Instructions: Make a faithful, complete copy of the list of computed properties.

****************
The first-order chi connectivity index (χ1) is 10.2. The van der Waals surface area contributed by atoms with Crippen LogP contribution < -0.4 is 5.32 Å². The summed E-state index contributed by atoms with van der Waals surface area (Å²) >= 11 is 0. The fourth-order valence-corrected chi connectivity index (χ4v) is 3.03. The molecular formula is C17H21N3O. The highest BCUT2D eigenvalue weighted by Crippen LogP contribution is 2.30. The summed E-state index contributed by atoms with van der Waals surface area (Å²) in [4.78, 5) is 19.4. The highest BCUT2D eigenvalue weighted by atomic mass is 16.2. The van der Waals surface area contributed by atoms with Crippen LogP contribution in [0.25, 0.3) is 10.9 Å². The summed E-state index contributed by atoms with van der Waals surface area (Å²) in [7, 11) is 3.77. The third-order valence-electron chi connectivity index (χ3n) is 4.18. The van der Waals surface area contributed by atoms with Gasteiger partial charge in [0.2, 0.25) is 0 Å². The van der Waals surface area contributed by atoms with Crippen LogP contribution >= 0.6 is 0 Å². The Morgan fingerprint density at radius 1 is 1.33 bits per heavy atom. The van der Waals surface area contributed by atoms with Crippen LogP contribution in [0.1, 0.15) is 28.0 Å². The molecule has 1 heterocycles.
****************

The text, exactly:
The first-order chi connectivity index (χ1) is 10.2. The van der Waals surface area contributed by atoms with Crippen LogP contribution < -0.4 is 5.32 Å². The summed E-state index contributed by atoms with van der Waals surface area (Å²) >= 11 is 0. The fourth-order valence-corrected chi connectivity index (χ4v) is 3.03. The molecular formula is C17H21N3O. The highest BCUT2D eigenvalue weighted by Crippen LogP contribution is 2.30. The summed E-state index contributed by atoms with van der Waals surface area (Å²) in [4.78, 5) is 19.4. The highest BCUT2D eigenvalue weighted by atomic mass is 16.2. The van der Waals surface area contributed by atoms with Crippen LogP contribution in [0.25, 0.3) is 10.9 Å². The summed E-state index contributed by atoms with van der Waals surface area (Å²) in [7, 11) is 3.77. The third-order valence-electron chi connectivity index (χ3n) is 4.18. The van der Waals surface area contributed by atoms with Gasteiger partial charge in [0.2, 0.25) is 0 Å². The van der Waals surface area contributed by atoms with Crippen LogP contribution >= 0.6 is 0 Å². The Morgan fingerprint density at radius 1 is 1.33 bits per heavy atom. The van der Waals surface area contributed by atoms with Crippen LogP contribution in [0.1, 0.15) is 28.0 Å². The molecule has 1 heterocycles.